- The government has always been clear that it wants to see the oil and gas sector reinvest its profits to support the economy, jobs, and the UK’s energy security.
- The energy profits levy included a ‘super-deduction’ style relief which aimed to encourage companies to invest in UK oil and gas extraction, putting more UK gas on the grid for longer, supporting jobs and the economy and bolstering the future energy security of the UK.
- This 80% Investment Allowance meant businesses would get a £91.25 tax saving for every £100 they invest – providing them with an additional incentive to invest. This nearly doubled the tax relief available and means the more investment a firm makes, the less tax they will pay.
- Under the 35% levy rate, the government is reducing the rate of the allowance to 29% which, due to the higher rate, will broadly maintain the existing cash value of the allowance.
- This means business will be able to claim £91.40 in tax relief for every £100 invested rather than the previous £91.25
- We also recognise the crucial role oil and gas firms in helping us to achieve our ambitious net zero targets by investing in world leading renewable infrastructure and green energy products.
- The government has always been clear that it wants to see the sector reinvest its profits to further support Net Zero, domestic jobs and the UK’s energy security. The Net Zero Strategy also recognised that remaining oil and gas installations will use low carbon power, with the sector currently working towards reducing emissions by 25% in 2027 and by 50% in 2030.
- To encourage this, decarbonisation expenditure such as modifying existing installations to use power from offshore windfarms, installing bespoke wind turbines to power the installation or running electricity cables to the installation from shore will continue to qualify for the current investment allowance rate of 80%.
- This means from the 1st of January 2023, a company spending £100 on upstream decarbonisation will now be able to deduct £109.25p when calculating its levy profits. The example below shows how this works: [update of the chart below]:
|Tax||Tax rate||Relief||Relief rate||Amount of relief (for £100 investment in expenditure)||Amount of relief (for £100 decarbonisation investment)|
|Ring Fence Corporation Tax||30%||First year capital allowance||100%||30||30|
|Supplementary Charge||10%||First year capital allowance||100%||10||10|
|Supplementary Charge||10%||Investment allowance||62.5%||6.25||6.25|
|Total tax relief under the permanent regime||46.25||46.25|
|EPL||35%||First year capital allowance||100%||35||35|
|EPL||35%||Investment allowance||29% (for expenditure)/80% (for decarbonisation expenditure)||10.15||28|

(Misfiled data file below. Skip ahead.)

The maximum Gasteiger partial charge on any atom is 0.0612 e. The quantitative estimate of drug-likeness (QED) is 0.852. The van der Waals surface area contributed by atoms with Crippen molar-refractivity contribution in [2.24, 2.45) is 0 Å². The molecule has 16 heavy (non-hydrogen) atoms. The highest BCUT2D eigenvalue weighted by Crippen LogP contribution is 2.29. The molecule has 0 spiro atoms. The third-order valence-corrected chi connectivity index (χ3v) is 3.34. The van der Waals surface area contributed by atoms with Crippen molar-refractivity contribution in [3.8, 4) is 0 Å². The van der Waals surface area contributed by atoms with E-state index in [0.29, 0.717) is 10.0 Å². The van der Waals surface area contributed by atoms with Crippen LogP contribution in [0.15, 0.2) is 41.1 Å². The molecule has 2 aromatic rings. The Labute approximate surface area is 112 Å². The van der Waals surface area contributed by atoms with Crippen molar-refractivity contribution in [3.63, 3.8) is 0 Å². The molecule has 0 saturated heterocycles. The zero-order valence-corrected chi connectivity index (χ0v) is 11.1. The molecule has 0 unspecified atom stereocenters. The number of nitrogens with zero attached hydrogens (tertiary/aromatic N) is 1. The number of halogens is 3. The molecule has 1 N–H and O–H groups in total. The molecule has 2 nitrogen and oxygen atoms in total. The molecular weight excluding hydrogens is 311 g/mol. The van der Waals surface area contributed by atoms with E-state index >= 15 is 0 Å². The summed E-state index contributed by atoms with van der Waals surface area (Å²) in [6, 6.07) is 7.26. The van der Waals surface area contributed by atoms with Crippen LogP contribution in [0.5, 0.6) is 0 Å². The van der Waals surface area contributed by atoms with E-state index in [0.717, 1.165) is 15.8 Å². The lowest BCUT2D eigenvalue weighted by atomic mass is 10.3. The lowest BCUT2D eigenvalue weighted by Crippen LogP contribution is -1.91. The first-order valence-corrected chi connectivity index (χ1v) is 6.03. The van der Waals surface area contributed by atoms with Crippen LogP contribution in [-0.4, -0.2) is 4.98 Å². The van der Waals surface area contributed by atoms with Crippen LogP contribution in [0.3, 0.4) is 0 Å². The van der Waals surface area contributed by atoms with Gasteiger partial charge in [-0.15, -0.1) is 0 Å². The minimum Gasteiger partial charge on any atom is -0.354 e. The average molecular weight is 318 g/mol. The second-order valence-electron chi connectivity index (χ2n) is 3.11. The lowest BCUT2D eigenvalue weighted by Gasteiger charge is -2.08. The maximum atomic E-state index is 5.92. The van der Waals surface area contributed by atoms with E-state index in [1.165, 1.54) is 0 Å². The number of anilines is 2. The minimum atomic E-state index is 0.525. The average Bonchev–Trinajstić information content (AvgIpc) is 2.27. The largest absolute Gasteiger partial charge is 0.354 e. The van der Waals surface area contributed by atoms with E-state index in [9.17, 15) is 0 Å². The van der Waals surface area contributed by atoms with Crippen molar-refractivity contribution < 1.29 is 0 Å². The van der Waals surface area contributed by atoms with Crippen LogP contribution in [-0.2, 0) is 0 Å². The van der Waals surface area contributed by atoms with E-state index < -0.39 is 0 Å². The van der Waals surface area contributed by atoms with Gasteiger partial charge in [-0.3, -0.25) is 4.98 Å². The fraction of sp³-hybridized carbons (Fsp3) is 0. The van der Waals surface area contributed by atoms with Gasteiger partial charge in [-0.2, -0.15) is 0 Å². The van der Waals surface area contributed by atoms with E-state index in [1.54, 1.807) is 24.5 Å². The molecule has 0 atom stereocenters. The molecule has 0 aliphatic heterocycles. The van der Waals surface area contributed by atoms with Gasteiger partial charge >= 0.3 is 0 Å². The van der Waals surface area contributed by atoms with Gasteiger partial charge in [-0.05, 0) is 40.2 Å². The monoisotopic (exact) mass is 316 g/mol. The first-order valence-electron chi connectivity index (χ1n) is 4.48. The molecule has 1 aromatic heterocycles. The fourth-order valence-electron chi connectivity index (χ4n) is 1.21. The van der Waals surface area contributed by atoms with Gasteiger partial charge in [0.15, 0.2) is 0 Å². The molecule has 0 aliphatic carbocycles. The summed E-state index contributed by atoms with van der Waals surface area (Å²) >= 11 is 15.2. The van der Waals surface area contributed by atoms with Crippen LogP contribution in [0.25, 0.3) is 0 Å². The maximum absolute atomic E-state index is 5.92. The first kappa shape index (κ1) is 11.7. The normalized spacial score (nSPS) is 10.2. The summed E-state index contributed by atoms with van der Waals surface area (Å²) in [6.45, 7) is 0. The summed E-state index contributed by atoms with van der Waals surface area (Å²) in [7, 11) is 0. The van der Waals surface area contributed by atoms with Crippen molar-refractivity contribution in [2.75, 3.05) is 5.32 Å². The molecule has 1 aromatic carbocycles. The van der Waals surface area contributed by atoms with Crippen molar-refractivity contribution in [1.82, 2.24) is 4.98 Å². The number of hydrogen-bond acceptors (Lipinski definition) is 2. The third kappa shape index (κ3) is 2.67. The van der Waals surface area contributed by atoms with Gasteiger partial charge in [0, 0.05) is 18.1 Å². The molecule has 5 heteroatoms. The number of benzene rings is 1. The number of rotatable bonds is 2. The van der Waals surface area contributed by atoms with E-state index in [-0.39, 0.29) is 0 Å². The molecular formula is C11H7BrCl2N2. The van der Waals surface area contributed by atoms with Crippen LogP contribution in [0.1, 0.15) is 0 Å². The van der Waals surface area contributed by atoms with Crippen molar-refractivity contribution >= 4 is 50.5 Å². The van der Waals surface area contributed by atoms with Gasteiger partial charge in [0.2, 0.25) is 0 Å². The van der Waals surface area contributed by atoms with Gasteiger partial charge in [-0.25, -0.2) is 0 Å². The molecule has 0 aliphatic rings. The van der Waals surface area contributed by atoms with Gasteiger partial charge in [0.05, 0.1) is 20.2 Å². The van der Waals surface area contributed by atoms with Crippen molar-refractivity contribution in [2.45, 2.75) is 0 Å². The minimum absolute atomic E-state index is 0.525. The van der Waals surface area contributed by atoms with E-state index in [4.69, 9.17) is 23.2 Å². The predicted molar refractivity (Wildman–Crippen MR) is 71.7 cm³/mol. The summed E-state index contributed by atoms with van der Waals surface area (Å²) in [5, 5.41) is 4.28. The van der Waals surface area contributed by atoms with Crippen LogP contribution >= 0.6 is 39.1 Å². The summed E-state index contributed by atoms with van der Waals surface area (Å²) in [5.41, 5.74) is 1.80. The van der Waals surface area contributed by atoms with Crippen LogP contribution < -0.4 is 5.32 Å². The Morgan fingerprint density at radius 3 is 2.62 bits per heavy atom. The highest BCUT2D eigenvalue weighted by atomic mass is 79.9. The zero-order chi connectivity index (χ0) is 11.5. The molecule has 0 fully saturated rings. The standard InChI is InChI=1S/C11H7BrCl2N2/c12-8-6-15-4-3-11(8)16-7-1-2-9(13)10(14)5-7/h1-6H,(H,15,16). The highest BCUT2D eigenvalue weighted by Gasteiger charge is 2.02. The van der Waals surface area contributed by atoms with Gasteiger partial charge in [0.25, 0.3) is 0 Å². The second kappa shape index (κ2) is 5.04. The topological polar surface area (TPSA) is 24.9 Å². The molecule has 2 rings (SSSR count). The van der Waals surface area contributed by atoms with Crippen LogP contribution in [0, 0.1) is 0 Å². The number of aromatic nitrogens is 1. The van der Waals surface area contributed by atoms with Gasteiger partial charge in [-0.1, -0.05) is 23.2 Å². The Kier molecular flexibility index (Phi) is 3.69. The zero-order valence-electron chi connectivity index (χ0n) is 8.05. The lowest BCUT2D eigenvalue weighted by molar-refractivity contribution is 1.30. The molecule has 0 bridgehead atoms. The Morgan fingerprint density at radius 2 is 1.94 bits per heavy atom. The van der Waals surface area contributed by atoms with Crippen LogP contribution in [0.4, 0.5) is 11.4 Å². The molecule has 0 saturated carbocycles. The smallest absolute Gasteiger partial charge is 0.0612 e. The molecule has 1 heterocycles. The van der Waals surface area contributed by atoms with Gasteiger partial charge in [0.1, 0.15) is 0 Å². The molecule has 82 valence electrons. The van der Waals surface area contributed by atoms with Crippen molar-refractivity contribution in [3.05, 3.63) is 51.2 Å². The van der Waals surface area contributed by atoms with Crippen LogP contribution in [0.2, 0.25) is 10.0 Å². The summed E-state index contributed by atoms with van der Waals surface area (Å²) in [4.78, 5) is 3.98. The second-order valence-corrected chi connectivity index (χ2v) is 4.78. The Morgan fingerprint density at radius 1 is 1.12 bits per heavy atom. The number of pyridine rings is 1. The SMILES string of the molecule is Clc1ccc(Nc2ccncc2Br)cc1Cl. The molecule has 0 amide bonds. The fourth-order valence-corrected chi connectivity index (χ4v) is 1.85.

|Additional tax relief under EPL||45.15||63.00|
|Total tax relief||91.40||109.25|
What about the Electricity Generator Levy?
- The structure of the electricity market means the price of electricity is tied to the wholesale gas price and, as a result, many electricity generators are also seeing extraordinary returns by the unprecedented increase in gas prices.
- To ensure that electricity generators also pay their fair share towards strengthening public finances and supporting households and businesses get through the current cost of living challenges, we are introducing a new, temporary 45% levy on these extraordinary profits, defined as electricity sold above £75MWh.
- This is approximately 1.5 times the average price of electricity over the last decade.
- Combined with corporation tax, this brings the cumulative rate on earnings over £75Mwh to 70%.
- This levy will also replace the Cost Plus Revenue Limit announced in October. The new levy is a more proportionate measure that is not only administrable through the corporate tax system which generators are familiar with but will leave generators with a greater proportion of their returns to invest in growing the UK’s renewable energy capacity.
- Many countries have taken, or are in the process of taking, steps to reduce or claw-back extraordinary returns being realised by low-carbon generators. That includes France, Italy and Spain that have all introduced some form of ex-post price cap on low carbon generation or introduced a tax on their excess returns.
- Unlike the Energy Profits Levy which applies to all profits, only returns above the set benchmark of £75MWh are within scope. Due to this, the rate for the levy is being set higher than the levy on oil and gas producers.
- By applying to only the extraordinary and unforeseen profits the Electricity Generator Levy will minimise any increase to underlying business costs.
- This is expected to raise over £14 billion between 2023 and 2028 and will help pay for the more than £55 billion of support being provided for household and business energy bills.
- The levy will apply from 1 January 2023 and will be legislated for in in the next Finance Bill.
- The temporary and proportionate levy is not expected to harm long term investment due to it applying to only a portion of excess profits and electricity generators still being able to write off their investments against corporation tax by deducting their investment spending from their profit.
- The tax will not apply to electricity that is generated under a Contract for Difference entered into with the Low Carbon Contracts Company Ltd (LCCC).